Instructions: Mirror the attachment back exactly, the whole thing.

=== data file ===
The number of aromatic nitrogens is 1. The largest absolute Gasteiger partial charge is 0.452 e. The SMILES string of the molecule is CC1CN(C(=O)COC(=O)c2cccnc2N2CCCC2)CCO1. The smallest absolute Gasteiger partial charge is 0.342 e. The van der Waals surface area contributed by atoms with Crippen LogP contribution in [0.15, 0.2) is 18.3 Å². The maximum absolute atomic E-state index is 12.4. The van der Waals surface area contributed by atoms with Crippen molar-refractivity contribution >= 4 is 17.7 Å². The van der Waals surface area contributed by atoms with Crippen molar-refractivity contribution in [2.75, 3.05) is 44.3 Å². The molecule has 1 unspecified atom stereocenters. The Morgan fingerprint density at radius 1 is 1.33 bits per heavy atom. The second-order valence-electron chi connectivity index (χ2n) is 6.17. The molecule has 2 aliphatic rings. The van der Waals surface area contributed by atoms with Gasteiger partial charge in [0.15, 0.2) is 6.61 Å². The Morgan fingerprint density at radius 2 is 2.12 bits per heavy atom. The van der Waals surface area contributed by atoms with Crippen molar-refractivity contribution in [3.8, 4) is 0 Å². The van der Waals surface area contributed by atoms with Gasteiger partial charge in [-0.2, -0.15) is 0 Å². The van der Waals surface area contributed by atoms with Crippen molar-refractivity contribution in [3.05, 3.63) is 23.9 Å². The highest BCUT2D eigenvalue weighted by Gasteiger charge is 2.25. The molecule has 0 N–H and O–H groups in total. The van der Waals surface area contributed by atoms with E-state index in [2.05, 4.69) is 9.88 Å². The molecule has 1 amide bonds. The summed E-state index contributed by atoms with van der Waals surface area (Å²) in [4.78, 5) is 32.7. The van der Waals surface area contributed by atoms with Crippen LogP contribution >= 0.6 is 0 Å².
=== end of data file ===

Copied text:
The number of aromatic nitrogens is 1. The largest absolute Gasteiger partial charge is 0.452 e. The SMILES string of the molecule is CC1CN(C(=O)COC(=O)c2cccnc2N2CCCC2)CCO1. The smallest absolute Gasteiger partial charge is 0.342 e. The van der Waals surface area contributed by atoms with Crippen LogP contribution in [0.15, 0.2) is 18.3 Å². The maximum absolute atomic E-state index is 12.4. The van der Waals surface area contributed by atoms with Crippen molar-refractivity contribution >= 4 is 17.7 Å². The van der Waals surface area contributed by atoms with Crippen molar-refractivity contribution in [2.75, 3.05) is 44.3 Å². The molecule has 1 unspecified atom stereocenters. The Morgan fingerprint density at radius 1 is 1.33 bits per heavy atom. The second-order valence-electron chi connectivity index (χ2n) is 6.17. The molecule has 2 aliphatic rings. The van der Waals surface area contributed by atoms with Gasteiger partial charge in [0.15, 0.2) is 6.61 Å². The Morgan fingerprint density at radius 2 is 2.12 bits per heavy atom. The van der Waals surface area contributed by atoms with Crippen molar-refractivity contribution in [3.8, 4) is 0 Å². The van der Waals surface area contributed by atoms with Gasteiger partial charge in [-0.2, -0.15) is 0 Å². The van der Waals surface area contributed by atoms with Crippen molar-refractivity contribution in [3.05, 3.63) is 23.9 Å². The highest BCUT2D eigenvalue weighted by Gasteiger charge is 2.25. The molecule has 0 N–H and O–H groups in total. The van der Waals surface area contributed by atoms with E-state index in [2.05, 4.69) is 9.88 Å². The molecule has 1 amide bonds. The summed E-state index contributed by atoms with van der Waals surface area (Å²) in [4.78, 5) is 32.7. The van der Waals surface area contributed by atoms with Crippen LogP contribution >= 0.6 is 0 Å².